Despite Dour Sentiment, Diamond Demand Could Surprise As 2022 Draws To A Close

A couple of weeks into the all-important Holiday Season, diamond analyst Paul Zimnisky examines diamond demand going into the year-end.

Global inflation, which has reached multi-decade highs this year, as well as expectations for a potentially severe economic slowdown, is impacting the discretionary spending of diamond consumers.

At the Goldman Sachs Global Retailing Conference held in New York in early fall, a Signet Jewelers executive noted, “we are (currently) seeing a challenged consumer at the low end, particularly at price points under $500…(most notable with the) discretionary self-purchase customer.”

Paul Zimnisky

In August, Signet, which considers itself “the world’s largest retailer of diamond jewellery,” dropped sales guidance for the full fiscal-year ending January 2023 to $7.7 billion, a 6% cut from prior guidance – which forecasts a 2.3% year-over-year sales decline.

In November, Brilliant Earth, the fast-growing online diamond retailer, also cut sales guidance for calendar 2022 due to “macro headwinds (that) are more difficult than earlier in the year.” The company is still guiding sales growth of 16% year-over-year, although the guidance is down from 20-30% growth earlier in the year.

During a recent analyst call, the company’s management said that while customers are still buying diamonds, they are “lengthening (their) decision-making process,” which contrasts to behaviour a year ago.

Renovation of Tiffany & Co.’s Manhattan flagship store is expected to finish by end-2022. Source: Paul Zimnisky

That said, given record performance in 2021, even a low-single digit sales decline for the industry in 2022 could be viewed as a relatively good performance – and it is certainly possible that diamonds and jewellery as a category outperform other consumer products, especially at the high end.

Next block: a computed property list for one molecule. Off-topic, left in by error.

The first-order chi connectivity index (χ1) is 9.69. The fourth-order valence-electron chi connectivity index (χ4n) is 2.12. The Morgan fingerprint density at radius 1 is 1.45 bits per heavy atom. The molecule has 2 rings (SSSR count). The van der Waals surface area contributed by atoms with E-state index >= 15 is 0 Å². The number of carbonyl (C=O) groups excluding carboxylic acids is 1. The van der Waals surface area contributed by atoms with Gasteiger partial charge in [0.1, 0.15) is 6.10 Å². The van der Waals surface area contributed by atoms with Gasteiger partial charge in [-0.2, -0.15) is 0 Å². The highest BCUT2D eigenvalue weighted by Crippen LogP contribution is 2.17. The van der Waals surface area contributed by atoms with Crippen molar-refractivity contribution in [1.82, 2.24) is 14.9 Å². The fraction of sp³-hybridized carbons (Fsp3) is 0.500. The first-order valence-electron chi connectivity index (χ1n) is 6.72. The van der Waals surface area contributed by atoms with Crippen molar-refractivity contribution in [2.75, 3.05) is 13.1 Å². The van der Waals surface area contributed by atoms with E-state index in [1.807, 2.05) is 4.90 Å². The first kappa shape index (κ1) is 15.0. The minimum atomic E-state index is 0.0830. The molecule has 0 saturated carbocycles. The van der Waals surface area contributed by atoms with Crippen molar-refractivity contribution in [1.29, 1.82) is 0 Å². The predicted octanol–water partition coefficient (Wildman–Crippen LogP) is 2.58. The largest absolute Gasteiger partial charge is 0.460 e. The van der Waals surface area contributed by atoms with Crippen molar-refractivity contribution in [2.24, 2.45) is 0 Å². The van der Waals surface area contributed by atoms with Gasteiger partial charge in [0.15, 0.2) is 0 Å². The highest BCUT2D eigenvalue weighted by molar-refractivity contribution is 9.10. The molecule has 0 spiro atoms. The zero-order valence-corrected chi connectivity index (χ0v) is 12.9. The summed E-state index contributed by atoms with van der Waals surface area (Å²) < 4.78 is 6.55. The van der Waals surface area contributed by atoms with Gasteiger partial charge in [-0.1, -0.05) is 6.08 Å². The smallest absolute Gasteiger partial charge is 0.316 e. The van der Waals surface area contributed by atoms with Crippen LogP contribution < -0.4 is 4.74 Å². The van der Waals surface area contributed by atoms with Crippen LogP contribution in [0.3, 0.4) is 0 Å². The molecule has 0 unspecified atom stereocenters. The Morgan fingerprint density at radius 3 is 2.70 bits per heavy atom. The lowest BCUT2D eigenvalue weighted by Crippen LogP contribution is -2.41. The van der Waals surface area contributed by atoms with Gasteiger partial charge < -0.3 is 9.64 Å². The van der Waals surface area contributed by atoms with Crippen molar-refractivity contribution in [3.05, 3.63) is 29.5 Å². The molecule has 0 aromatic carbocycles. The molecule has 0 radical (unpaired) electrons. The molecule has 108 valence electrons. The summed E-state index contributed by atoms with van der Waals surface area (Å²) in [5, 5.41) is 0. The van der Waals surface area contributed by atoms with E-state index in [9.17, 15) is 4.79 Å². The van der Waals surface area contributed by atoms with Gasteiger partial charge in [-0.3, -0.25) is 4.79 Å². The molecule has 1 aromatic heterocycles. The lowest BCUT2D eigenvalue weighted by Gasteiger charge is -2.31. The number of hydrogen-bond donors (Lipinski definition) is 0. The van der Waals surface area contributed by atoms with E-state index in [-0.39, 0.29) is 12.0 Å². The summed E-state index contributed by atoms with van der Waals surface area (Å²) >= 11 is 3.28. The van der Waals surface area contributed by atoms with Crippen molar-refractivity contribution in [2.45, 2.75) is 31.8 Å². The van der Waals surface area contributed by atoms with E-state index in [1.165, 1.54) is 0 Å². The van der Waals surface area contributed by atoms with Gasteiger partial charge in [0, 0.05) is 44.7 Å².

Notably, both LVMH and Richemont, the world’s top-two luxury conglomerates, and parents of Tiffany & Co. and Cartier, respectively, have seen very strong year-to-date performance.

In LVMH’s most recently concluded quarter ended-September, “watches and jewellery” sales grew 16%, which rounded out a record first nine-months of the year for the company. Sales at Richemont’s “Jewellery Maisons” grew 29% in the comparable quarter – thanks in part to a return in tourist spending in markets like Europe and Japan.

In recent weeks, LVMH’s CFO Jean Jacques Guiony optimistically noted, “luxury is not a proxy for the general economy…we don’t necessarily sell to the average households, we sell to affluent people…(and) our client base reacts to different stimulus, (not necessarily) GDP changes.”

Guiony described the current economic condition as a “pre-announced recession,” adding that “when things are announced in advance they usually don’t happen.” Guiony added, “I am not saying there won’t be a recession…(but) everybody is talking about the recession, but no one has seen it yet.”

Central banks around the world are walking a fine line attempting to slow economies in order to stymie inflation without causing a severe recession following record economic stimulus and supply-chain disruption during the pandemic years.

Notably, in mid-November, inflation data in the U.S. signalled that the rapid pace of inflation this year may have peaked. Following the data, U.S. stocks rallied almost 10% in just two days, marking the strongest two consecutive days for the market since 2008.

The Fed Funds futures market, a predictor of U.S. Central Bank policy, is currently forecasting that the current monetary tightening cycle will peak within the next five months, followed by a reversion to easing by year-end 2023 – which could be a catalyst for renewed economic growth.

Paul Zimnisky, CFA is a leading independent diamond industry analyst and consultant based in the New York metro area. For regular in-depth analysis of the diamond industry please consider subscribing to his State of the Diamond Market, a leading monthly industry report; an index of previous editions can be found here. Also, listen to the Paul Zimnisky Diamond Analytics Podcast on iTunes or Spotify. Paul is a graduate of the University of Maryland’s Robert H. Smith School of Business with a B.S. in finance and he is a CFA charterholder. He can be reached at and followed on Twitter @paulzimnisky.

Disclosure: At the time of writing, Paul Zimnisky held a long equity position in Lucara Diamond Corp, Star Diamond Corp, North Arrow Minerals Inc, Brilliant Earth Group and Barrick Gold Corp. Paul is an independent board member of Lipari Diamond Mines, a privately-held Canadian company with an operating kimberlite mine in Brazil and a development-stage asset in Angola. Please read full disclosure at

Paul Zimnisky

Paul Zimnisky, CFA, is a leading global diamond industry analyst based in the New York City metro area specializing in global diamond supply/demand fundamentals and the companies operating within the industry.

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